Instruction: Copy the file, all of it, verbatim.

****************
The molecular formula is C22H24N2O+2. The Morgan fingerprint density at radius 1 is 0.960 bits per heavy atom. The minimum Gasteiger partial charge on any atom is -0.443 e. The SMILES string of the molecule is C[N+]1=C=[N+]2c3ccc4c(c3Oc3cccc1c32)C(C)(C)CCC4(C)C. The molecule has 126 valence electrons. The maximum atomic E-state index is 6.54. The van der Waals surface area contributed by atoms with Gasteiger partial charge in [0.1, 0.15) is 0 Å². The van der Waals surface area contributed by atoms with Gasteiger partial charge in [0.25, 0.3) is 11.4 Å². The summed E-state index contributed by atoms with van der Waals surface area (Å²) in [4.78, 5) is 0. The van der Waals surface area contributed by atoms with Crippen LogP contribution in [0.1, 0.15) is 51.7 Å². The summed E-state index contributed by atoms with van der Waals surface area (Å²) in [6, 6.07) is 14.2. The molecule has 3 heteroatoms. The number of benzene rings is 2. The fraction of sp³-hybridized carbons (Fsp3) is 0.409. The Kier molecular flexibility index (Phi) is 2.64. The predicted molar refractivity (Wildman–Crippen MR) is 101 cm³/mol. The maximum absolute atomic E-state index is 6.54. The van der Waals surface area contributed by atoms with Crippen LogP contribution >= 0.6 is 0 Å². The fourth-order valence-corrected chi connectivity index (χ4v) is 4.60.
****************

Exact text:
The molecular formula is C22H24N2O+2. The Morgan fingerprint density at radius 1 is 0.960 bits per heavy atom. The minimum Gasteiger partial charge on any atom is -0.443 e. The SMILES string of the molecule is C[N+]1=C=[N+]2c3ccc4c(c3Oc3cccc1c32)C(C)(C)CCC4(C)C. The molecule has 126 valence electrons. The maximum atomic E-state index is 6.54. The van der Waals surface area contributed by atoms with Gasteiger partial charge in [0.1, 0.15) is 0 Å². The van der Waals surface area contributed by atoms with Gasteiger partial charge in [0.25, 0.3) is 11.4 Å². The summed E-state index contributed by atoms with van der Waals surface area (Å²) in [4.78, 5) is 0. The van der Waals surface area contributed by atoms with Crippen LogP contribution in [0.1, 0.15) is 51.7 Å². The summed E-state index contributed by atoms with van der Waals surface area (Å²) in [6, 6.07) is 14.2. The molecule has 3 heteroatoms. The number of benzene rings is 2. The fraction of sp³-hybridized carbons (Fsp3) is 0.409. The Kier molecular flexibility index (Phi) is 2.64. The predicted molar refractivity (Wildman–Crippen MR) is 101 cm³/mol. The maximum absolute atomic E-state index is 6.54. The van der Waals surface area contributed by atoms with Crippen LogP contribution >= 0.6 is 0 Å². The fourth-order valence-corrected chi connectivity index (χ4v) is 4.60.